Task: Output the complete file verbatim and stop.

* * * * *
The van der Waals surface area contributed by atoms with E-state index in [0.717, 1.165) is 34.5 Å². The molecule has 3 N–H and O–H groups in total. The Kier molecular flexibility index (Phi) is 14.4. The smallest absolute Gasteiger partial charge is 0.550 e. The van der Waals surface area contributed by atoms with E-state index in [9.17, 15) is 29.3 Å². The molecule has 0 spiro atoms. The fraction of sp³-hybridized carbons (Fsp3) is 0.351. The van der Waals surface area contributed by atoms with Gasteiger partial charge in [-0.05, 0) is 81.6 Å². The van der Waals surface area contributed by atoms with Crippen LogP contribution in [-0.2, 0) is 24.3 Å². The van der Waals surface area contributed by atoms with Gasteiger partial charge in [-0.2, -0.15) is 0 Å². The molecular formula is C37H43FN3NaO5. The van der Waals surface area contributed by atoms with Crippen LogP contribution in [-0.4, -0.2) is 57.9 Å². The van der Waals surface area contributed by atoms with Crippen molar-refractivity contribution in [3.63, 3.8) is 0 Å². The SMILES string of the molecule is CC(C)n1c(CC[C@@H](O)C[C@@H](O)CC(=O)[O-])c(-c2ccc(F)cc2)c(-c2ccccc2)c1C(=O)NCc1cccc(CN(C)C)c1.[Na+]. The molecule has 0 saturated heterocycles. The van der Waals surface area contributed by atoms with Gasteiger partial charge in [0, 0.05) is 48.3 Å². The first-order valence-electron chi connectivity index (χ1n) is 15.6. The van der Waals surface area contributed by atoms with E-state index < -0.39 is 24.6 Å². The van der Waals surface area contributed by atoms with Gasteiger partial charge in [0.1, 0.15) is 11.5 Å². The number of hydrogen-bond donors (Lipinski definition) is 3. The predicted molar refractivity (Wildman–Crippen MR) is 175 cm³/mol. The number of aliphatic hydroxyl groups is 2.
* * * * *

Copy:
The van der Waals surface area contributed by atoms with E-state index in [0.717, 1.165) is 34.5 Å². The molecule has 3 N–H and O–H groups in total. The Kier molecular flexibility index (Phi) is 14.4. The smallest absolute Gasteiger partial charge is 0.550 e. The van der Waals surface area contributed by atoms with E-state index in [9.17, 15) is 29.3 Å². The molecule has 0 spiro atoms. The fraction of sp³-hybridized carbons (Fsp3) is 0.351. The van der Waals surface area contributed by atoms with Gasteiger partial charge in [-0.05, 0) is 81.6 Å². The van der Waals surface area contributed by atoms with Crippen LogP contribution in [-0.2, 0) is 24.3 Å². The van der Waals surface area contributed by atoms with Gasteiger partial charge in [-0.2, -0.15) is 0 Å². The molecular formula is C37H43FN3NaO5. The van der Waals surface area contributed by atoms with Crippen LogP contribution in [-0.4, -0.2) is 57.9 Å². The van der Waals surface area contributed by atoms with Crippen molar-refractivity contribution in [3.63, 3.8) is 0 Å². The SMILES string of the molecule is CC(C)n1c(CC[C@@H](O)C[C@@H](O)CC(=O)[O-])c(-c2ccc(F)cc2)c(-c2ccccc2)c1C(=O)NCc1cccc(CN(C)C)c1.[Na+]. The molecule has 0 saturated heterocycles. The van der Waals surface area contributed by atoms with Gasteiger partial charge in [0, 0.05) is 48.3 Å². The first-order valence-electron chi connectivity index (χ1n) is 15.6. The van der Waals surface area contributed by atoms with E-state index < -0.39 is 24.6 Å². The van der Waals surface area contributed by atoms with Gasteiger partial charge in [0.1, 0.15) is 11.5 Å². The number of hydrogen-bond donors (Lipinski definition) is 3. The predicted molar refractivity (Wildman–Crippen MR) is 175 cm³/mol. The number of aliphatic hydroxyl groups is 2.